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I am making a top down shooter in XNA. I have a player, a list of enemies, a list of world objects like crates, trash cans, etc. and the map which has walls. Is there a better way to check for collisions than,

for (all enemies) for (all world objects) check for collision between enemies and world objects for (all players bullets) for (all enemies) check for collisions between players bullets and enemies and so forth.

What I mean is, I have a few lists of a bunch of objects and they all need to be checked for collisions. What is the most resourceful way to do this? Thanks for your help in advance.

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Sounds like the same problem as this: gamedev.stackexchange.com/questions/45392/… –  Kylotan Jan 4 '13 at 1:27

3 Answers 3

up vote 1 down vote accepted

That all comes down to how your game is organized, currently.

BUUUT, there are some quick wins to be had with various organization systems (if you're talking about dealing with many elements, rather than, say a PONG number of collisions to test against).

For example, a quick win might be to use quadtrees/octrees to do your sorting.

Think of it like this: You know that the enemies in the top-left aren't going to be colliding with the walls in the bottom-right.

So why not do some work ahead of time, to cut those checks out?

Depending on the language you're using and the hoops you might have to jump through to have multidimensional lists which contain lists, all of which also contain your items...

...I've got a list of enemies which span the whole screen.
Instead, I'll make a list, which contains 4 lists -- each of those lists is going to represent a quadrant of the screen (NE, NW, SE, SW).
Then, I'm going to stuff the position data of each entity into one of those buckets.

Right off the bat, I've shaved a TON of superfluous collision checks.
As objects move over the bounding lines, I should take them out of one bucket and put them in the appropriate new bucket.

If there are still areas where there are lots of collisions going on, you can use recursion to break one of THOSE buckets up into 4 smaller buckets (so breaking NE into NE:NE, NE:NW, NE:SE, NE:SW), and within that quadrant, assigning all of the objects into the quadrants of the quadrant. If one object is too big to fit inside of the smaller bucket, or is now crossing over the lines, then leave it in the parent bucket, and check that one exception object against all of the objects in the smaller buckets (beats checking all of them, though).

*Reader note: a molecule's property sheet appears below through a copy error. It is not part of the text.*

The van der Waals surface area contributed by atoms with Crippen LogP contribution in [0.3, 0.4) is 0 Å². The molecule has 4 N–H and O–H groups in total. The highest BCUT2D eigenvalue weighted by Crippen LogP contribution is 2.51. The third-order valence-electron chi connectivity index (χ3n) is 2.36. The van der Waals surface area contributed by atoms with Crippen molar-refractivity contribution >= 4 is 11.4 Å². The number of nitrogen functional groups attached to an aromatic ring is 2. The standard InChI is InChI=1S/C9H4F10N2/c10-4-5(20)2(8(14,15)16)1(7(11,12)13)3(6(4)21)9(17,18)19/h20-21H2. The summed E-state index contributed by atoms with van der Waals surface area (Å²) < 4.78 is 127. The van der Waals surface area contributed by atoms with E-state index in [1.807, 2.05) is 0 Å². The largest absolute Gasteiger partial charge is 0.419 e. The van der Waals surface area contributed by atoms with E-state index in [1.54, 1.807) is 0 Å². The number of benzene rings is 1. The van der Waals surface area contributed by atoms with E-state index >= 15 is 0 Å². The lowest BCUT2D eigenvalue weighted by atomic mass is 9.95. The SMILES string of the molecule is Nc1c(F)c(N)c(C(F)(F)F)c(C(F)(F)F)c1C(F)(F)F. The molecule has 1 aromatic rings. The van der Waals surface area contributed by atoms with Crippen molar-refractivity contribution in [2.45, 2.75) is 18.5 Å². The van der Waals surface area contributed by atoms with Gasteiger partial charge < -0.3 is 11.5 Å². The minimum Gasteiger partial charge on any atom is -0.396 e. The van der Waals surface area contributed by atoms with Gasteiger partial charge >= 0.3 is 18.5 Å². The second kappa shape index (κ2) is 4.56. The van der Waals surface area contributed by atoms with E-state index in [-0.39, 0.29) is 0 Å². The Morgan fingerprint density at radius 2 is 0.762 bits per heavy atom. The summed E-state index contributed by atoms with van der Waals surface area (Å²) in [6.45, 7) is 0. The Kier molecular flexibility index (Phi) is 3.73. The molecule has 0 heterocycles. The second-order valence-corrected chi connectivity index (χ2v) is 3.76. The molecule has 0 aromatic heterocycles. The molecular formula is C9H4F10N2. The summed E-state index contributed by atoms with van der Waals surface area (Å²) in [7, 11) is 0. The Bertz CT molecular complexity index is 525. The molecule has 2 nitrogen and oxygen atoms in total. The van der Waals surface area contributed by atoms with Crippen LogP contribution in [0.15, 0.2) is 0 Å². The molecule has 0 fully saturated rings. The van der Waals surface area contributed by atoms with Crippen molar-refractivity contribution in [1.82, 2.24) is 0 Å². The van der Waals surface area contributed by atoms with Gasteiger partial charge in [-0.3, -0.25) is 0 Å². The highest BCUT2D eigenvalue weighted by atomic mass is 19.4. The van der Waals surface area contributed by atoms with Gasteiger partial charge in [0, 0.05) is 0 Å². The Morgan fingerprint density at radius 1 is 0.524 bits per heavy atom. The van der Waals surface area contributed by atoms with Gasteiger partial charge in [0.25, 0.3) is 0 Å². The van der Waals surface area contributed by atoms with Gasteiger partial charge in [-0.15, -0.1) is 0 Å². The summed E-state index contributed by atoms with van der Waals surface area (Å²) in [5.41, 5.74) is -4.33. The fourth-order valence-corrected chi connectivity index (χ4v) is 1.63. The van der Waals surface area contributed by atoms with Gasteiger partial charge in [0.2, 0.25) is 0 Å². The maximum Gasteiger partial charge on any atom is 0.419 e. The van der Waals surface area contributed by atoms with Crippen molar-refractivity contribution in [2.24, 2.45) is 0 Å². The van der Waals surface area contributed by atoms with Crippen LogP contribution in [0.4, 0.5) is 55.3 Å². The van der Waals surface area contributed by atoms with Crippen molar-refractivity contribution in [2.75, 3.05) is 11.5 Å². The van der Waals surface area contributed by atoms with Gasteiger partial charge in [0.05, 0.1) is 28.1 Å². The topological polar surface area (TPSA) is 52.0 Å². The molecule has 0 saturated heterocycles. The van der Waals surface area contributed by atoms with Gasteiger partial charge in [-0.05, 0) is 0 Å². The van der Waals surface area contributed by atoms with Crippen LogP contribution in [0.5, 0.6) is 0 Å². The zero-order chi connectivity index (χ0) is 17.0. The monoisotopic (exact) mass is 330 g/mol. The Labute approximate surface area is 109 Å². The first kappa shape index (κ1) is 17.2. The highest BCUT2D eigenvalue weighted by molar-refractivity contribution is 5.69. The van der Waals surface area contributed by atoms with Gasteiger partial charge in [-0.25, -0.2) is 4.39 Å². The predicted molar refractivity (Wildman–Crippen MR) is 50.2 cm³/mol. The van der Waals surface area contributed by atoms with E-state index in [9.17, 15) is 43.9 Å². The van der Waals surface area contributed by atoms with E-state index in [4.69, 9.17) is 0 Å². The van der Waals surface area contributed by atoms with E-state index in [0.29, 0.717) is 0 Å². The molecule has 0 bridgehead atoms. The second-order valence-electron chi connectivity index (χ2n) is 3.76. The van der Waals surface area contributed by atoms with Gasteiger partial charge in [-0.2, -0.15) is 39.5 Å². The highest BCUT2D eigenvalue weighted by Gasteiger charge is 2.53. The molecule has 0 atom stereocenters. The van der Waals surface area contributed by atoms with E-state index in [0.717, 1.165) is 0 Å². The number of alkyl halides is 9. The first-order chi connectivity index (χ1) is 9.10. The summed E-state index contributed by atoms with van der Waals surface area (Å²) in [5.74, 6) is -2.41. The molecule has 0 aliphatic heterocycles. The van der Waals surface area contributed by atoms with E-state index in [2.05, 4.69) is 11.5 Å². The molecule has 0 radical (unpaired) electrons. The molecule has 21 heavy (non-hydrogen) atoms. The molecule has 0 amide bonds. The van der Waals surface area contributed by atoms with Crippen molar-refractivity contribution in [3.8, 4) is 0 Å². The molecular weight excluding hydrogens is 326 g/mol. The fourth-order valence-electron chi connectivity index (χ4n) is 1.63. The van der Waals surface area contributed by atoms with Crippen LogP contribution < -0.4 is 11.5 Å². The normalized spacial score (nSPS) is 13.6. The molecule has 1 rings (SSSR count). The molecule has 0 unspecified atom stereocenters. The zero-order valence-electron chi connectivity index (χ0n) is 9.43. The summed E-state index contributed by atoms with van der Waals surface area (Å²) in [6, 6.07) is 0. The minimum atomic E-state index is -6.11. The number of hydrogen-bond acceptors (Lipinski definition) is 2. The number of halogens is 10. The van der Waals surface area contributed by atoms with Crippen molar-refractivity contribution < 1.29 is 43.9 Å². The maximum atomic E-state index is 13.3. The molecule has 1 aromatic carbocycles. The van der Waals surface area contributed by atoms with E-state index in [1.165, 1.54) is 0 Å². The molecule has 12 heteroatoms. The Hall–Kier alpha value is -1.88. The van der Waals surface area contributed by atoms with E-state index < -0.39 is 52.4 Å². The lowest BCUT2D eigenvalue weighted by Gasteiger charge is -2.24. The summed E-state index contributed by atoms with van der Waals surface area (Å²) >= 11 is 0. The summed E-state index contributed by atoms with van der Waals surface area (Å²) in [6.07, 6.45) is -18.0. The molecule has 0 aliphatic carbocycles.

You can recursively do this until you hit a threshold which you set for yourself (eg: "no more than 5 levels deep, but until you hit that depth, no more than 5 collisions to check per quadrant").

That said, if you DON'T have lots of collisions to check for, then this kind of optimization can actually slow things down.
For instance, you wouldn't want to do this for, say, Super Mario Bros III, because there just isn't enough stuff going on to warrant the maintenance of the quadtree.

But quadtrees and octrees are used in many, many games - even higher-end 3D games. Octrees are similar, except they also deal with height (or depth -- whichever axis you're not using in a quadtree in your game). So instead of breaking a square into 4 quadrants, you're breaking a cube into 8 octants.

Hope that helped.

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Excellent, thanks for the detailed answer. –  Jeff Jan 4 '13 at 8:32

A Smart way is to store your object in a Spatial Structure like an octree (3D) (see this for example http://ploobs.com.br/?p=1622) or quad tree for 2D. (there are lots of others, the choice depends on the usage)

Those types of structures make the lookup complexity very smaller (queries like "what object is close to me" will be faster (not n*n like brutal force approach) ).

Try using a Physic Engine that handles this for you.

3D physic engine for xna: Bepu http://farseerphysics.codeplex.com/

2D physic engine for xna: FarSeer http://farseerphysics.codeplex.com/

Both are VERY well documented.

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There are many ways to optimize your idea (it's a exponential complexity algorithm).

I think, for a 2D game, a good way to implement a collision detection system is using Quadtrees. It is simple, and easy to implement, and in the long run can be parallelizable.

I'm not going to extend in this subject, but will leave links to others SE questions about this spatial data structure ;)

http://stackoverflow.com/questions/4981866/quadtree-for-2d-collision-detection

Data Structure (or algorithm) for fast distance-based entity lookups

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